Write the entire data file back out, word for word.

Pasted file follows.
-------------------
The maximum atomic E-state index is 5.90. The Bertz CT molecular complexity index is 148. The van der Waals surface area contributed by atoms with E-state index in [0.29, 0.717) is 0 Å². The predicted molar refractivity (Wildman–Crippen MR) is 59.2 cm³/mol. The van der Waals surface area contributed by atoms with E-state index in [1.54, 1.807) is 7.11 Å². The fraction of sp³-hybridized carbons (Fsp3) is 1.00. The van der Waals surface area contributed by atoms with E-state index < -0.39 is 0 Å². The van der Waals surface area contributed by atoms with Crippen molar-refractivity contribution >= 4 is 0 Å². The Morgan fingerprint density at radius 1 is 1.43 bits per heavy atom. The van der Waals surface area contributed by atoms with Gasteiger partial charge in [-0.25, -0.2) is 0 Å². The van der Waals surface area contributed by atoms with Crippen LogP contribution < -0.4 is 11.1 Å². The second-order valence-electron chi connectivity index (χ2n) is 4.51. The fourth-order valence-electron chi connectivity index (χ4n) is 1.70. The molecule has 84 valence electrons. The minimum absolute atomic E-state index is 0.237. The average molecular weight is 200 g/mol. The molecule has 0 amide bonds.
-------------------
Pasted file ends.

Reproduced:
The maximum atomic E-state index is 5.90. The Bertz CT molecular complexity index is 148. The van der Waals surface area contributed by atoms with E-state index in [0.29, 0.717) is 0 Å². The predicted molar refractivity (Wildman–Crippen MR) is 59.2 cm³/mol. The van der Waals surface area contributed by atoms with E-state index in [1.54, 1.807) is 7.11 Å². The fraction of sp³-hybridized carbons (Fsp3) is 1.00. The van der Waals surface area contributed by atoms with E-state index < -0.39 is 0 Å². The van der Waals surface area contributed by atoms with Crippen molar-refractivity contribution >= 4 is 0 Å². The Morgan fingerprint density at radius 1 is 1.43 bits per heavy atom. The van der Waals surface area contributed by atoms with Gasteiger partial charge in [-0.25, -0.2) is 0 Å². The van der Waals surface area contributed by atoms with Crippen LogP contribution < -0.4 is 11.1 Å². The second-order valence-electron chi connectivity index (χ2n) is 4.51. The fourth-order valence-electron chi connectivity index (χ4n) is 1.70. The molecule has 84 valence electrons. The minimum absolute atomic E-state index is 0.237. The average molecular weight is 200 g/mol. The molecule has 0 amide bonds.